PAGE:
Franklin’s Instructions to John Paul Jones
Copies:8 National Archives (two), Archives de la Marine, Library of Congress
[April 28, 1779]
Instructions to the Honble: J. P. Jones Esquire, Commander of the American Squadron in the Service of the United States, now in the Port of L’Orient.
1. His Majesty having been pleased to grant some Troops for a particular Expedition,9 proposed to annoy our common Enemy, in which the Sea Force under your Command might have an Opportunity of distinguishing itself: You are to receive on board your Ships of War, and the other Vessels destined for that purpose, the Troops that shall present themselves to you, afford them such Accommodation as may be most proper for preserving their Health, and convey them to such Port or Place as their Commander shall desire to land them at.
2. When the Troops are landed, you are to aid by all means in your Power their Operations, as they will be instructed in like manner to aid and support those you may make with your Ships, that so by this Concurrence and Union of your different Forces all that such a compounded Strength is capable of may be effected.
3. You are during the Expedition never to depart from the Troops so as not to be able to protect them or to secure their Retreat in Case of a Repulse; and in all Events you are to endeavour their compleat Reimbarkation, on board the Ships and Transports under your Command, when the Expedition shall be ended.
4. You are to bring to France all the English Seamen you may happen to take Prisoners, in order to compleat the good Work you have already made such Progress in, of delivering by an Exchange the rest of our Countrymen now languishing in the Goals of Great Britain.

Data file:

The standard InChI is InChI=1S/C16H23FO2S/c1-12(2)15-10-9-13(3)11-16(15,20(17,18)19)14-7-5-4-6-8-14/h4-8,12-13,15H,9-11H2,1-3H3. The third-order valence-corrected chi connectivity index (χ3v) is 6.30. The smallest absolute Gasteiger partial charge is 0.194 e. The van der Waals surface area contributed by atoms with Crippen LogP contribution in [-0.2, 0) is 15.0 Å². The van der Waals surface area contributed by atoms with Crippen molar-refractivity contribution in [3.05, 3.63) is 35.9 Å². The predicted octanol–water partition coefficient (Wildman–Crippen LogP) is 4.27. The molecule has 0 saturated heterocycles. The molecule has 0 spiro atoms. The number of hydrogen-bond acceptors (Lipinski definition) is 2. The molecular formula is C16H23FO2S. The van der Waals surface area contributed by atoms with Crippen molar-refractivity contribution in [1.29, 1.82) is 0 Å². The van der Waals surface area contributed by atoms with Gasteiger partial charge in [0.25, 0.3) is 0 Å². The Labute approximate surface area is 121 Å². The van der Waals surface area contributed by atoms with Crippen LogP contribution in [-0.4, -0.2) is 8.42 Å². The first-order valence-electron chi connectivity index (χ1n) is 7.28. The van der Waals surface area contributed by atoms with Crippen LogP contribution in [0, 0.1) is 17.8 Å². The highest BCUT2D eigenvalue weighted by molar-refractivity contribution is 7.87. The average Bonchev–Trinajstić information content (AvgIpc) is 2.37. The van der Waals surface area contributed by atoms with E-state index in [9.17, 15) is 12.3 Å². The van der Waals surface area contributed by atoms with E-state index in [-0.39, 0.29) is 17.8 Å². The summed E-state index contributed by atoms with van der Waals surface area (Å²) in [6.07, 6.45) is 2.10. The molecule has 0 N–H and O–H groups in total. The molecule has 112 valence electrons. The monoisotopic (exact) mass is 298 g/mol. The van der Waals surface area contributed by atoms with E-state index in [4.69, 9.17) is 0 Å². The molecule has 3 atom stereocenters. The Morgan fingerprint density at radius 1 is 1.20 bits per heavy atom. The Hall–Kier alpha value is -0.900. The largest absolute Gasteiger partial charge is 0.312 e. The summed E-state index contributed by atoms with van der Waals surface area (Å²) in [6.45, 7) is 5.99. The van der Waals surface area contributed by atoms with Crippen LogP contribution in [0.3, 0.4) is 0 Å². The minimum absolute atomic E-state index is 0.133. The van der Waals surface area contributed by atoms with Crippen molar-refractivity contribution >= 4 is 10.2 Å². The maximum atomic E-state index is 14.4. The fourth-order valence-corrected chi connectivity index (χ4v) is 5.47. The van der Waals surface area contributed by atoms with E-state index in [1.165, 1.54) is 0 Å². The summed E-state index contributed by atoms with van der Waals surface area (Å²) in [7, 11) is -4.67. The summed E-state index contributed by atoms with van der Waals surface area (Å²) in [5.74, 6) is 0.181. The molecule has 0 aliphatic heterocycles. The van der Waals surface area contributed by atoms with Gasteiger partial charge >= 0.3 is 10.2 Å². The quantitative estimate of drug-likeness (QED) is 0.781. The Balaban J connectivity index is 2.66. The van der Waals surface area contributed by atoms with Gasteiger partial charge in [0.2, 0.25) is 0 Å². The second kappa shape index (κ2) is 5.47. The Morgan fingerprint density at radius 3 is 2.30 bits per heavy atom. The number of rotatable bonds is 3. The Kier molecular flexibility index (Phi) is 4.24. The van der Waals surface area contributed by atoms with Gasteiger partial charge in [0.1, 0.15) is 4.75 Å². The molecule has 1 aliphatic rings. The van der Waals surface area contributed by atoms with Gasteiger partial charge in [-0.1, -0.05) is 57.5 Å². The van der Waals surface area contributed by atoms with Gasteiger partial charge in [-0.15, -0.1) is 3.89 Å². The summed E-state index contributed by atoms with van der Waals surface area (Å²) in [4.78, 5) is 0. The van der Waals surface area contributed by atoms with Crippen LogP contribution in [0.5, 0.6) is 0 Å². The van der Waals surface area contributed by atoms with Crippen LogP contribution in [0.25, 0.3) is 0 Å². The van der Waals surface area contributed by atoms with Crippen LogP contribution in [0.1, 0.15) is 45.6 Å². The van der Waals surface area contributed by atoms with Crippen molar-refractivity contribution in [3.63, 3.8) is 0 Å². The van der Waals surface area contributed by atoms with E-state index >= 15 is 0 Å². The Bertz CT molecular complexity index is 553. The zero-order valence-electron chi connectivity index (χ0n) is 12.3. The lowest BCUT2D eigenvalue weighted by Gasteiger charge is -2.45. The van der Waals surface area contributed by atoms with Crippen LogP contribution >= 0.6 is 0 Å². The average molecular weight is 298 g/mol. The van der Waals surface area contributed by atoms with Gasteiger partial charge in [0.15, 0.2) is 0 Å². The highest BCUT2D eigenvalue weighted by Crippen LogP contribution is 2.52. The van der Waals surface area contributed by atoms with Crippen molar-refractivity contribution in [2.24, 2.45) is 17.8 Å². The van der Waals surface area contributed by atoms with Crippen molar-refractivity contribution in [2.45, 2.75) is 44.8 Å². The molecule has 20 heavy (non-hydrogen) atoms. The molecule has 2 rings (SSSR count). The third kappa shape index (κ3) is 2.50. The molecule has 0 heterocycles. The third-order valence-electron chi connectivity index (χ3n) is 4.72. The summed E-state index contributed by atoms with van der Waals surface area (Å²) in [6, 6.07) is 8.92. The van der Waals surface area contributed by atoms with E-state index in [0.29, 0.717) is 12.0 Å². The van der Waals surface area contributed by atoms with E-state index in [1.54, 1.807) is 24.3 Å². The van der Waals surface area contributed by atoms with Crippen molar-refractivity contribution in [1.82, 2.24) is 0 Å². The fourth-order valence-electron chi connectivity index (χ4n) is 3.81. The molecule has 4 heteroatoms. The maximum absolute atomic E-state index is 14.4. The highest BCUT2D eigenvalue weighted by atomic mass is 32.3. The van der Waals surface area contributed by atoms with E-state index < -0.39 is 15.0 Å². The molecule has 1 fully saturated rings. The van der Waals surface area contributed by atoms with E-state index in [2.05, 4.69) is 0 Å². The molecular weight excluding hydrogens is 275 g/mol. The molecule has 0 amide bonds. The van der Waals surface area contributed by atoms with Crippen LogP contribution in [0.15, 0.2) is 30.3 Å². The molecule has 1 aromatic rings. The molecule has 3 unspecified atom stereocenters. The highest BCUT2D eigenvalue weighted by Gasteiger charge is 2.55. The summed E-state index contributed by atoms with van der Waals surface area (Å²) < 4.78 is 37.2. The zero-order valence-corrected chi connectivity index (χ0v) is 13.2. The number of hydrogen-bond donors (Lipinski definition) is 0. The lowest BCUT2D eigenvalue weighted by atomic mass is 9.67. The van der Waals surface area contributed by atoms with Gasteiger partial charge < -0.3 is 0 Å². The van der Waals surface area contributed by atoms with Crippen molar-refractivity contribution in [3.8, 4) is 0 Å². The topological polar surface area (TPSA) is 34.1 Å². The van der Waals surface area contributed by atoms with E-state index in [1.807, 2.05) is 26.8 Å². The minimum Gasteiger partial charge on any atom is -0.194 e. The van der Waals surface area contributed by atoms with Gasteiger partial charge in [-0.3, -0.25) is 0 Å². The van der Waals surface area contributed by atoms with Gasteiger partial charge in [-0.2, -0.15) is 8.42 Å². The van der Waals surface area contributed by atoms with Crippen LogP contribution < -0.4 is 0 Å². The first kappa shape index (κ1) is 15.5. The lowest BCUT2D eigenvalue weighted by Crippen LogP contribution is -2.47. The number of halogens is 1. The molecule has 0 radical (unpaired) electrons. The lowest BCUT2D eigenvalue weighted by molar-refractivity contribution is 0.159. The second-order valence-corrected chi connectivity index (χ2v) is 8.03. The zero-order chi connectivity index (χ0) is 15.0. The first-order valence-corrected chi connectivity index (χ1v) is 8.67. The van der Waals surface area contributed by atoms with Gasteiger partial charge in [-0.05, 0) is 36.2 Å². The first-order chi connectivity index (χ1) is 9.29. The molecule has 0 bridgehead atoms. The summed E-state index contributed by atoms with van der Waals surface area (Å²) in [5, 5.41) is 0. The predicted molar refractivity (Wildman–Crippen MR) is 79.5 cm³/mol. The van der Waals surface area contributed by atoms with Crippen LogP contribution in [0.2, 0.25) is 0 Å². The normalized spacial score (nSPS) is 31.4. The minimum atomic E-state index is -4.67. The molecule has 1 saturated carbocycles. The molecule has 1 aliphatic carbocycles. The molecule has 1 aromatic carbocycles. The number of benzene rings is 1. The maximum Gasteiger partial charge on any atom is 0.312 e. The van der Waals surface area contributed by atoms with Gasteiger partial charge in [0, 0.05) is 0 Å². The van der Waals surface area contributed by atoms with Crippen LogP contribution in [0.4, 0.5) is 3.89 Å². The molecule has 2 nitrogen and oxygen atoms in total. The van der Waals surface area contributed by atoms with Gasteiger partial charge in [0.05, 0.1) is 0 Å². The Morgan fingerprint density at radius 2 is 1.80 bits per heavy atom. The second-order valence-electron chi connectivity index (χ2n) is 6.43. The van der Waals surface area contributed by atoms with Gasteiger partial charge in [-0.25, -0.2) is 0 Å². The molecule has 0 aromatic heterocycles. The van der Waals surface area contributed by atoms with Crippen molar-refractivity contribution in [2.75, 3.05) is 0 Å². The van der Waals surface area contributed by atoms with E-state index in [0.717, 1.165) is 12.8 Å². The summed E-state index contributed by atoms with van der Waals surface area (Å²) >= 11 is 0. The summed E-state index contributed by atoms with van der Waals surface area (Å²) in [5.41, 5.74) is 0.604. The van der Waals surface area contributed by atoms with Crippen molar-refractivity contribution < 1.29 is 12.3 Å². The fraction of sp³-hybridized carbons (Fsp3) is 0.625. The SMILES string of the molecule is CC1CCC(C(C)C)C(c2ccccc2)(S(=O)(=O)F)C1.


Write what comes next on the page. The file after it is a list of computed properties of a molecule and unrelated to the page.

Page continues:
5. As many of your Officers and People have lately escaped from English Prisons either in Europe or America, You are to be particularly attentive to their Conduct towards the Prisoners which the fortune of War may throw into your Hands, lest Resentment of the more than barbarous Usage by the English in many Places towards the Americans should occasion a Retaliation, and an Imitation of what ought rather to be detested and avoided, for the sake of Humanity and for the Honour of our Country.
6. In the same View altho’ the English have wantonly burnt many defenceless Towns in America, you are not to follow this Example, unless where a Reasonable Ransom is refused, in which Case, your own generous Feelings as well as this Instruction, will induce you to give timely Notice of your Intention that Sick and ancient Persons, Women & Children may be first removed.1
Given at Passy, this 28th Day of April, 1779.
signed B. Franklin.
M. P. from the U. S. at the Court of France
Notation: April 28 1779 Instructions to Capt. J P. Jones from Doctr. Franklin inclosed in the Doctor’s Letter of Octr. 17th: 17792
8. We print from the copy in WTF’s hand at the National Archives. The copy at the Archives de la Marine, also in his hand, was enclosed with BF’s May 1 letter to Sartine.
9. See our annotation of BF’s April 27 covering letter to Jones. Lafayette expected to embark 650 men: Idzerda, Lafayette Papers, II, 258.
1. A subject of continuing interest to BF; see his and Lafayette’s list of British atrocities, printed below at the end of May. For the ransoming of English towns see also BF to Lafayette, March 22.
2. BF’s letter to James Lovell. National Archives.